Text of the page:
Scenario 3 Ping ResultCause Multiple clients cannot resolve Internet names, but can resolve intranet names The designated forwarder of the DNS domain is unavailable, or the DNS server is not properly configured
Scenario 4 Ping ResultCause One client only cannot resolve any intranet or Internet names If the ping command using IP addresses fails, this indicates that the client computer cannot connect to the network at all. Ensure that the client computer is physically connected to the network and that the network adapter for the computer is functioning properly. If the ping command using IP addresses succeeds, but ping cannot resolve DNS domain names, then the TCP/IP settings of the client are probably incorrect.
Scenario 5 Ping ResultCause One client only cannot resolve intranet names, only Internet names If the client computer was previously configured to connect directly to the Internet, its TCP/IP properties might be configured to use an external DNS server, such as a DNS server from an Internet Service Provider (ISP). In most cases, the client should not use a DNS server from an ISP as either the preferred or alternate DNS server, because the DNS server at the ISP is unable to resolve internal names. Using a DNS server from an ISP in the TCP/IP configuration of a client can also cause problems with conflicting internal and external namespaces.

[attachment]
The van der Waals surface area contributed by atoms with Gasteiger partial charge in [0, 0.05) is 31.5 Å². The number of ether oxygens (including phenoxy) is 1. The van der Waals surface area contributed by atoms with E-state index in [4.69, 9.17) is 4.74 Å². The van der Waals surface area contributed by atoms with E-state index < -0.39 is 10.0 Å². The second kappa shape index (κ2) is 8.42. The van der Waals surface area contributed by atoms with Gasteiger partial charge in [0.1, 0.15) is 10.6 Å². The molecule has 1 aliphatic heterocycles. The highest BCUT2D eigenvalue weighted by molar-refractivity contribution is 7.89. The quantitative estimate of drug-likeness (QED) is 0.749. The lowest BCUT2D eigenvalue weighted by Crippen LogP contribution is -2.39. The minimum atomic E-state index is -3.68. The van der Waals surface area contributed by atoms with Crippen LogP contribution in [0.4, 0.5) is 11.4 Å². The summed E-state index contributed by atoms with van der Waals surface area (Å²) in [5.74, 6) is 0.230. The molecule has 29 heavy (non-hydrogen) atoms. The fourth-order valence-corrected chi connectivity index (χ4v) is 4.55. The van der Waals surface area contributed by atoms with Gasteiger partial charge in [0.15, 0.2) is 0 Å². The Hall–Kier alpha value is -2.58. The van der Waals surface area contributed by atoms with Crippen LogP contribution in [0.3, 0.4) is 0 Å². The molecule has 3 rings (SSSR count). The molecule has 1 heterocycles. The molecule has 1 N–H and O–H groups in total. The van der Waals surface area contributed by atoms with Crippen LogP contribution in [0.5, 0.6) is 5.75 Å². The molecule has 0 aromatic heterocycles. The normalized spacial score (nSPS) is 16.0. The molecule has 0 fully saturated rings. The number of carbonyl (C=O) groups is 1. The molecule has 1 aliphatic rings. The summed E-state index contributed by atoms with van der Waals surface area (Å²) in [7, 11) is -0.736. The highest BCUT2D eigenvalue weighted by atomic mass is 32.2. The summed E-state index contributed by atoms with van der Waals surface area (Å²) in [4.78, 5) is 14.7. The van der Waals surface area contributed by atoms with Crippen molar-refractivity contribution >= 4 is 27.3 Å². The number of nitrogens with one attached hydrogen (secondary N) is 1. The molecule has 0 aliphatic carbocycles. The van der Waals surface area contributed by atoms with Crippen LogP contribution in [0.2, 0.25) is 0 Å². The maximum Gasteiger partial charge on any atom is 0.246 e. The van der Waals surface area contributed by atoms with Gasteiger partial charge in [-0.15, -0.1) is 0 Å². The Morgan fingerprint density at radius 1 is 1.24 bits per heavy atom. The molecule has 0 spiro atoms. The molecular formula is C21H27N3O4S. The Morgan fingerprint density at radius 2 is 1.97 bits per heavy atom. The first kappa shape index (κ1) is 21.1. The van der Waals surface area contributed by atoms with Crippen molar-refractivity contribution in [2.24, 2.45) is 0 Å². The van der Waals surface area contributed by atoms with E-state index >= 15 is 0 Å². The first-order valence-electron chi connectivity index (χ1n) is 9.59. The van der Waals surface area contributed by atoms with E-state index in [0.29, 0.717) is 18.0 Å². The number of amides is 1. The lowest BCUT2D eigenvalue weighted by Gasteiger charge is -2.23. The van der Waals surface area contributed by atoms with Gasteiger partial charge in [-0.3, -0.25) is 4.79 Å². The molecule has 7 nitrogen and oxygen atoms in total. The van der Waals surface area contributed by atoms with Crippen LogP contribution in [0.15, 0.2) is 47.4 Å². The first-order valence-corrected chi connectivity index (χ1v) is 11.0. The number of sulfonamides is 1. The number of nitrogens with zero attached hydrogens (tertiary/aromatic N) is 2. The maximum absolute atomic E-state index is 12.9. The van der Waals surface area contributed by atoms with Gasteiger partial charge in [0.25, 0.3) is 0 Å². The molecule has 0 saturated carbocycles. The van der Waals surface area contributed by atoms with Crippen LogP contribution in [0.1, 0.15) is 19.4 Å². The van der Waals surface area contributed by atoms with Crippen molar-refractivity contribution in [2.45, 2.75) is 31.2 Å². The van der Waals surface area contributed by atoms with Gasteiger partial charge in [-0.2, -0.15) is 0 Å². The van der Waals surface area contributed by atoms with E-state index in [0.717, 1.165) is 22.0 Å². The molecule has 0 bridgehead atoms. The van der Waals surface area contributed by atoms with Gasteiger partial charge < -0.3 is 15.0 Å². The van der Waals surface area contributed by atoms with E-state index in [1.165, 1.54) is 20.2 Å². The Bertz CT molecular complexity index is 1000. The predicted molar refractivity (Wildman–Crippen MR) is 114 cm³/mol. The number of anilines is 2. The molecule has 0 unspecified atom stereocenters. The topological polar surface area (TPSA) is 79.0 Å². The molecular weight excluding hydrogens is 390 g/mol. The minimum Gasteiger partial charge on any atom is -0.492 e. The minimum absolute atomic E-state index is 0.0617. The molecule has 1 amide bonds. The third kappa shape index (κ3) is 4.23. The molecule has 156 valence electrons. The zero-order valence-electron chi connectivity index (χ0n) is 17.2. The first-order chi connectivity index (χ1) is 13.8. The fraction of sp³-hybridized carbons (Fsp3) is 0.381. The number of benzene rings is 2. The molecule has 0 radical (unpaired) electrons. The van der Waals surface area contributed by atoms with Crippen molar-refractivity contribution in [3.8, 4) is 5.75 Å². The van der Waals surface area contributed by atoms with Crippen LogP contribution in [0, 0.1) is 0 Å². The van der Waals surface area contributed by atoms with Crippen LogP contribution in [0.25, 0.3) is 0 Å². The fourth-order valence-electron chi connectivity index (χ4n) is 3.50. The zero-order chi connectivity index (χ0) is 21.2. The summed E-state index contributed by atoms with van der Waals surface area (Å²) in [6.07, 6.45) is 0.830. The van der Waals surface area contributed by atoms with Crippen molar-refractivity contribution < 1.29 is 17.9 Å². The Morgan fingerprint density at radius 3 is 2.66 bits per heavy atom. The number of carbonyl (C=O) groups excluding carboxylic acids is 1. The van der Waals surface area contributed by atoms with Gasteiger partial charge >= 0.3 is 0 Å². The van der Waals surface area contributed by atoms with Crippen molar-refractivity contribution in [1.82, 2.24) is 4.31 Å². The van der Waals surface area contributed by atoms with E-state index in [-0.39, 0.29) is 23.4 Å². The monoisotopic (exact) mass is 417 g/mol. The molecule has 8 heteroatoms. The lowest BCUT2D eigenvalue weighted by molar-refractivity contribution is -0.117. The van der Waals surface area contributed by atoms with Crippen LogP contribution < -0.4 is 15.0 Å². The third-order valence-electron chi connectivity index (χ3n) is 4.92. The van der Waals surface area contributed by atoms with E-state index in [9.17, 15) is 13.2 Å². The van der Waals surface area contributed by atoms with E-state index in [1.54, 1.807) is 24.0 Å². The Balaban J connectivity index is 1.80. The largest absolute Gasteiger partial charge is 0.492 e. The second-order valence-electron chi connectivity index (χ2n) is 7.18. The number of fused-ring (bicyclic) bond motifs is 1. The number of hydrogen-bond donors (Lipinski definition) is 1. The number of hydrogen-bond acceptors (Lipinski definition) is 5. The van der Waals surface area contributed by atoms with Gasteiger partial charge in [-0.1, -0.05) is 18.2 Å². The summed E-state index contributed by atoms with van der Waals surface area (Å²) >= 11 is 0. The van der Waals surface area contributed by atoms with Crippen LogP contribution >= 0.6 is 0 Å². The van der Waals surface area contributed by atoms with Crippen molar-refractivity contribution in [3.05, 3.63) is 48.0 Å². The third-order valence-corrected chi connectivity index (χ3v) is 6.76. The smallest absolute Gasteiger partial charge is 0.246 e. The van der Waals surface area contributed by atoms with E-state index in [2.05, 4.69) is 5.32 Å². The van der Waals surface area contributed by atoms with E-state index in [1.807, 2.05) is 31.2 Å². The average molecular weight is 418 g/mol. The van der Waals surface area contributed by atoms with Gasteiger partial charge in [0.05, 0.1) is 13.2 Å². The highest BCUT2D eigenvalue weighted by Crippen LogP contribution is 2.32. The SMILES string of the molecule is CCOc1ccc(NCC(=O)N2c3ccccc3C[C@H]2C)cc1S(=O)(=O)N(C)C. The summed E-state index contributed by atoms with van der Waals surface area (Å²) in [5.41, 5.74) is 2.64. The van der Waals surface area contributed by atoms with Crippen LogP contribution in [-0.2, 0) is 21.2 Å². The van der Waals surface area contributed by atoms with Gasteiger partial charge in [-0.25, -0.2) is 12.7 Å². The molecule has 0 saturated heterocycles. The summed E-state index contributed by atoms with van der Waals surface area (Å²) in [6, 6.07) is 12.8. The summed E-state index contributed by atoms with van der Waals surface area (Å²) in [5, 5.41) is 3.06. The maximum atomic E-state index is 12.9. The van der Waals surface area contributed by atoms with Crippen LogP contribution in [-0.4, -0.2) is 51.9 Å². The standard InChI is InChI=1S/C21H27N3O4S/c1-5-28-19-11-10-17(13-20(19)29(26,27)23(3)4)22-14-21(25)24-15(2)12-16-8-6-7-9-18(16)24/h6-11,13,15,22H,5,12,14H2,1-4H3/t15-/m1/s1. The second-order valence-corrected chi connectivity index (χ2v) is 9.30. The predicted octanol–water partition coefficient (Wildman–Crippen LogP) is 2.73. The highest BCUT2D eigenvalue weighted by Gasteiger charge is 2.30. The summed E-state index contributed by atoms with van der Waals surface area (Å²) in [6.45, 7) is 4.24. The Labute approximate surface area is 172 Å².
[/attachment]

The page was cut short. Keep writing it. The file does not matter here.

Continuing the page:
Accessing TCP/IP Properties 1.Log on to the DNS client computer with the Administrator account. 2.Click Start, click Control Panel, and then double-click Network Connections. 3.In Network and Dial-up Connections, right-click the local area connection that you want, and then click Properties. 4.In Local Area Network Connection Properties, click Internet Protocol (TCP/IP), and then click Properties.
Verify and Correct Settings 5.If Obtain an IP address automatically is selected, type the following at a command prompt, and then press ENTER: – ipconfig /all 6.Review the DNS server settings and verify that they are correct